How Does the Use of Lazy Loading Impact the "CLS Issue: More Than 0.1 (Mobile)," and What Are the Best Practices for Implementation?


Lazy loading, when done correctly, can help solve the "Cumulative Layout Shift (CLS) issue: more than 0.1 (mobile)" by deferring the loading of images and other resources until they're needed. This can minimize layout shifts by ensuring that the download and rendering of offscreen content doesn't interfere with the initial page load. However, it's important that placeholders are used for offscreen images and iframes to avoid subsequent layout shifts. We will explore this in detail, along with best practice for implementation.

Understanding CLS and Lazy Loading

The CLS Issue

The Cumulative Layout Shift (CLS) metric quantifies the amount of unexpected layout shift of visible content on a page. A layout shift occurs when a visible element changes its position from one rendered frame to the next. High CLS values can result in poor user experience, particularly on mobile devices, where screen real estate is limited. The goal is to maintain a CLS score below 0.1 [CLS Explanation, 2020].

Lazy Loading

Lazy loading is a strategy used to defer the initialization or loading of resources until they're needed. This is especially beneficial for long pages that include many images, reducing the initial load time, saving bandwidth, and improving the overall performance. However, utilized without correct implementation, it can cause layout shifts, affecting the CLS score [Lazy Loading Guidance, 2020].

Using Lazy Loading to Address CLS

Lazy Loading Implementation

The 'loading' attribute can be added to <img> and <iframe> HTML tags to enable built-in lazy loading. By setting this attribute to 'lazy', browsers will defer loading offscreen images and iframes until users scroll near them. For instance: <img src="image.png" loading="lazy" alt="..."> [Native Lazy Loading, 2019].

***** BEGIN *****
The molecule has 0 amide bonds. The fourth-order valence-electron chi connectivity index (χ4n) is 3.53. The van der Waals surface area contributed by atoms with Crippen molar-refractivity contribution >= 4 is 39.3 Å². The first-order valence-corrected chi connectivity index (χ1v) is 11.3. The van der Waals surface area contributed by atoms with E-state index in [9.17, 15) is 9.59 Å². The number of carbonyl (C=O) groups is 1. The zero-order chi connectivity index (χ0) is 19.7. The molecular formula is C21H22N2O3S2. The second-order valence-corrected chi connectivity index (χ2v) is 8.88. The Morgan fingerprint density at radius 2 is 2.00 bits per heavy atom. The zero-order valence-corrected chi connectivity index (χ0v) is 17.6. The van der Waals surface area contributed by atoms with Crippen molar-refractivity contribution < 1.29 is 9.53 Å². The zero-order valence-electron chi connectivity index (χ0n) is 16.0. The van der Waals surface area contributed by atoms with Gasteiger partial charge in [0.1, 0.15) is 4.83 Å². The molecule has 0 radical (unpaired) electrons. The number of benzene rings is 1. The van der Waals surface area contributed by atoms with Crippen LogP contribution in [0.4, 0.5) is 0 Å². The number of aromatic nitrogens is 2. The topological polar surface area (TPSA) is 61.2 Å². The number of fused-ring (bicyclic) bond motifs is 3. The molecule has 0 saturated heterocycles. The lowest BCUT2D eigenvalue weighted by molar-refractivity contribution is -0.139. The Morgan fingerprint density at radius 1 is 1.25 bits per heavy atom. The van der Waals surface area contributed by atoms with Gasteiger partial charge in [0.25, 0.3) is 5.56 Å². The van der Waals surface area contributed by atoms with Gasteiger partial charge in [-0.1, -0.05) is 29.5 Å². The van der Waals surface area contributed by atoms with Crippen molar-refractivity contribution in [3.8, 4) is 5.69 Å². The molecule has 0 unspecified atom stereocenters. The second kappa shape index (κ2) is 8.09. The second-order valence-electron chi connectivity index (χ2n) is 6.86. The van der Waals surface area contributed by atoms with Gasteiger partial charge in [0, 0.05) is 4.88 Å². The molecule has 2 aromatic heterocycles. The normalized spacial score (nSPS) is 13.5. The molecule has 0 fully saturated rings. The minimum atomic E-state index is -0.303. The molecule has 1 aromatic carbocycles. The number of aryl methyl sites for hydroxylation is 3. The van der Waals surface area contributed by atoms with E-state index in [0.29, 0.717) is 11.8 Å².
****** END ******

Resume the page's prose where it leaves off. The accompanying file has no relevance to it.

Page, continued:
Reserving Space for Lazy-loaded Elements

To avoid layout shifts, it's crucial to reserve space on the page for lazy-loaded images and iframes. This can be done by specifying the width and height attributes in the HTML. Doing so allows the browser to allocate the correct amount of space in the layout while the image or iframe is still loading, thus preventing unexpected jumps [Image and Video Lazy Loading, 2022].

Best Practice for Lazy Loading Implementation


Always specify the width and height of images and iframes to provide the correct aspect ratio. Use CSS to make images responsive if necessary. Browsers can then allocate the correct space, minimizing layout shift. This method is especially effective for solving CLS issues on mobile devices [Browser Level Image Lazy Loading, 2022].


Since native lazy loading might not be supported on every browser, it's important to include a lightweight JavaScript fallback solution, such as using the Intersection Observer API [Lazy Loading Guidance, 2020].

Lazy Load Below the Fold

Apply lazy loading only to images and iframes that are offscreen or "below the fold". Prioritize loading content that is immediately visible to the user to ensure a smooth experience [Lazy Loading Best Practices, 2020].


Correct implementation of lazy loading can help mitigate the "CLS issue: more than 0.1 (mobile)" by deferring offscreen images and iframes, providing a better user experience while improving site performance. It's essential to reserve space for these elements and consider fallbacks for unsupported browsers.